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The Guard

The Guard

This movie made me smile and even laugh out loud. In fact, it gave me more pleasure than any aliens, robots or superheroes have all summer. That’s because it’s doggedly offbeat and completely original. It also provides a showcase for two fine actors, Brendan Gleeson and Don Cheadle.

Gleeson may be known to a wide audience as Mad Eye Moody in the Harry Potter series, but I think of him as the rock-solid star of such films as The General and In Bruges. He’s an actor who can effortlessly command the screen, as he does here playing a true iconoclast, a boorish policeman in the Irish seaside town of Connemara who is an enigma to—

—everyone around him—especially his colleagues. He’s not the likeliest asset to an American FBI agent assigned to intercept a big, international drug deal. But, as it turns out, Gleeson is incorruptible.

Cheadle mostly plays straight-man to Gleeson in this odd-couple pairing, but his character is far from routine. He’s an exceptional American lawman who thinks he’s on top of things until he encounters the wary, tight-lipped citizens of Connemara, and the wildly unpredictable cop who may or may not be in a position to help him.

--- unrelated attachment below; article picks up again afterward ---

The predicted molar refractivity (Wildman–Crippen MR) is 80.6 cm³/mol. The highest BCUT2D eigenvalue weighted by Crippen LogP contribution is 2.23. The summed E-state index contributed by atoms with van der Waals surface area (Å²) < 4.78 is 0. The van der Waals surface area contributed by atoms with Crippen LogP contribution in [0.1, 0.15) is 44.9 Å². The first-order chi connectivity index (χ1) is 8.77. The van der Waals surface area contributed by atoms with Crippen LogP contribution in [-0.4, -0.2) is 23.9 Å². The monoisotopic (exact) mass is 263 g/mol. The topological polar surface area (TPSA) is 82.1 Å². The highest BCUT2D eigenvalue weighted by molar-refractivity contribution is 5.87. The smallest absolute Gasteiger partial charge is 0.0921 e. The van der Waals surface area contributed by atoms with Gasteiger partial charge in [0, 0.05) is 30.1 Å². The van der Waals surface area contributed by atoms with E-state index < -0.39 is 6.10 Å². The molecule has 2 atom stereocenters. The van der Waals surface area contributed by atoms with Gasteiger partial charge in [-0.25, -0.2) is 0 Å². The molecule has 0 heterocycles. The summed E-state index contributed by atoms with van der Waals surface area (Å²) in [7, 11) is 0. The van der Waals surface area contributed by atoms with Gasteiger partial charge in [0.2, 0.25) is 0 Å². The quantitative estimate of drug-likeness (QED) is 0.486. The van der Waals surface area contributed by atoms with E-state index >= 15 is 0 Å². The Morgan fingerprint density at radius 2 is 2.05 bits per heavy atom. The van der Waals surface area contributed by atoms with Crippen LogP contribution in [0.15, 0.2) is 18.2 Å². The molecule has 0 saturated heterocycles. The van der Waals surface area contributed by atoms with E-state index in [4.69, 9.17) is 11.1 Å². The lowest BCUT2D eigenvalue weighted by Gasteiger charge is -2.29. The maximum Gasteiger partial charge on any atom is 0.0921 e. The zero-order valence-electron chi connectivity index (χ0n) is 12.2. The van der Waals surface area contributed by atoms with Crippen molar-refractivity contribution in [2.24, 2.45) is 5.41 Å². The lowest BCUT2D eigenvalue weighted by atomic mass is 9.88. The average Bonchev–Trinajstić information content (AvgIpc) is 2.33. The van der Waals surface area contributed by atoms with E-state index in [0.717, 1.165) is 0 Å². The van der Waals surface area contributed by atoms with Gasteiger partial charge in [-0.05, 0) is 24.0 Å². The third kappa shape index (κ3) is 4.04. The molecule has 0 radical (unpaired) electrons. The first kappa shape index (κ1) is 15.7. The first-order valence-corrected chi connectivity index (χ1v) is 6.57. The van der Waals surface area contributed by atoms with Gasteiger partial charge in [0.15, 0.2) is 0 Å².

Admittedly, writer-director John Michael McDonagh (whose brother Martin wrote and directed In Bruges) goes out of his way to bring quirks to every character and every scene in his film—even in his highly stylized production design—but it’s all in the cause of outlandish amusement. The bad guys, for instance, are no ordinary thugs, but an incongruously intellectual trio (played by the formidable actors Mark Strong, Liam Cunningham, and David Wilmot) who engage in cerebral conversations.

This is my idea of fresh, invigorating entertainment for grownups…and it earns its R rating honestly.

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